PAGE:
The besieged Eastern box turtle finds a passionate defender in Shelley Whittington
It happened for the hundredth time on Farrington Road.
Shelley Whittington saw a box turtle doggedly trudging across the asphalt, and she pulled over to help it. As a red Mustang sped toward her, she waved her arms. The car slowed — after smashing the little creature to pieces.
“The turtle!” she cried.
The Mustang driver looked at her. “What turtle?” he said.
Whittington wept all the way home.
That’s the tragedy, she says. We don’t see what we destroy.
Whittington has watched Hanover County grow and grow over the last 35 years: roads widened, trees felled, houses rising. And she has watched the turtles vanish.
“It pains me. When I see trees being destroyed, I feel the pain — it’s the most bizarre thing, but I feel it,” she says. When land is cleared, people don’t think about what happens to the humble animals on the forest floor: “The deer hop away, the bunnies hop away, and the turtles [say] ‘I’m gonna wait!’ ”
The Eastern box turtle, an ancient terrestrial species, has a near-unbreakable connection to its home range, even after a subdivision swallows the woods. Once removed, a turtle may spend the rest of its life searching for that place again — but if left there, it may starve in the sterile environment of fenced lawns, or be unable to find a mate.
One Thanksgiving weekend several years ago, Whittington found a turtle at the entrance of a newly built neighborhood in Hanover. It should have been hibernating, but was underweight and ailing. She brought it home to her farm, where it still lives today.
That was the beginning of her mission. She decided she would become a voice, and eventually a sanctuary, for the turtles of Central Virginia.
With live turtles, puppets, shells, bones and sometimes paint, she began teaching schoolchildren and adults. She tells them how box turtles can live up to a century. How their shells grow smoother and brighter over time, as years of burrowing polish the ridged scutes (bony plates). How the shell is a living and permanent part of a turtle’s body — not something cast aside like a hermit crab’s shell, as one misguided forester once told her.
Education is crucial, she says, because “the only stronghold turtles have is private property.” If people understand turtles’ needs, and the urgency of protecting them, they can create habitats in wooded back yards and farms.
“If you look at a map, from Richmond on up to D.C., there are no preserved areas,” Whittington says. Counties like Henrico and Hanover must act to preserve large tracts of woodland, she says, before growth makes it impossible.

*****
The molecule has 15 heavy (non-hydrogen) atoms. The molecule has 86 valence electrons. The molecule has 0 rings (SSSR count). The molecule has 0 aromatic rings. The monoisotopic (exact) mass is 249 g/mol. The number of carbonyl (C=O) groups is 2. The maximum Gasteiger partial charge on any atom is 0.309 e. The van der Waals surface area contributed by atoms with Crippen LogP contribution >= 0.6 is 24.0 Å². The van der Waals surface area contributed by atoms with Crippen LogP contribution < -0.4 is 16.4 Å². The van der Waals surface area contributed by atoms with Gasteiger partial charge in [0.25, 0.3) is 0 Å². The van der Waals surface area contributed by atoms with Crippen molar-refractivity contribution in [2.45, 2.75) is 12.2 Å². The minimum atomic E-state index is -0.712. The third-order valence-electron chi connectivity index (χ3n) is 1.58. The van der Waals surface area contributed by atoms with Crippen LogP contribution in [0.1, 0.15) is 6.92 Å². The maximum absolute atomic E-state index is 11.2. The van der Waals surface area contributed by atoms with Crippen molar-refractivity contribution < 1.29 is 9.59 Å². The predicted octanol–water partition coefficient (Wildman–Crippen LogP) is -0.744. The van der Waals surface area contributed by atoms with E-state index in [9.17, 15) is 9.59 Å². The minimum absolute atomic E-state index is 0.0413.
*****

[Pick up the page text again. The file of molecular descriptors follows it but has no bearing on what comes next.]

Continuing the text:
Laws protecting turtles in the wild are scant. It’s illegal to sell any native turtle species in Virginia, but they may be given away and kept as pets (up to five per species), or hunted. A team of researchers at Virginia Commonwealth University reported recently that the state’s snapping turtles are being overharvested, as males are butchered for meat and females shipped to breeding operations in China.
Virginia does have strict rules governing the fate of wild turtles who spend time in captivity. Wildlife rehabilitators must release turtles exactly where they were found, even if their habitat has been destroyed, and they can’t release an animal if it has been kept for more than 30 days. They also aren’t supposed to release wild animals that may not be able to thrive on their own. So if a box turtle has lost a limb, or its shell has been so damaged that it can’t fully close, it may be euthanized.
That’s not right, Whittington says. If humans are responsible for injuring these turtles, she says, we should also ensure they have someplace to live. And turtles have astonishing regenerative abilities — when given time and care, they can heal from amputations or fractured shells and survive.
That’s why Whittington is working to create a sanctuary on her farm to care for turtles that cannot survive in the wild, as well as take in pet turtles and tortoises from abusive or inadequate homes.
On her 20-acre farm, she’s constructing two half-acre pens — one for male box turtles, one for females — that are fenced and secured with metal flashing that’s planted deep in the earth. Before being accredited as a sanctuary, she must complete the fencing, as well as a system to identify and keep records on individual turtles. Every box turtle shell has 13 scutes with unique, contrasting patterns. Whittington hopes to develop a shell-identification app that can track turtles by these patterns, both at the sanctuary and in the wild.
Whittington already has a few native turtles she uses for her educational programs, as well as some pets that have come from negligent or inadequate homes. One of these is Sully, an enormous sulcata tortoise with studded front legs and inquisitive black eyes. He had been kept in a dry, bare greenhouse after outgrowing his quarters.
Whittington’s ultimate goal, she says, is to be “the Maymont of turtles”: a place where kids can see turtles in a natural habitat and meet them face to face. It’ll take time and money; right now, the nonprofit is largely funded by the fees Whittington receives for her educational programs. But she’s determined to try.
In 250 million years, she says, “they’ve survived everything. Now, will they survive us? That’s the question.”
Want to help? The Box Turtle Sanctuary of Central Virginia is looking for volunteers to assist with the fencing, as well as donations of flashing and other materials, and the development of the shell identification app. Learn more.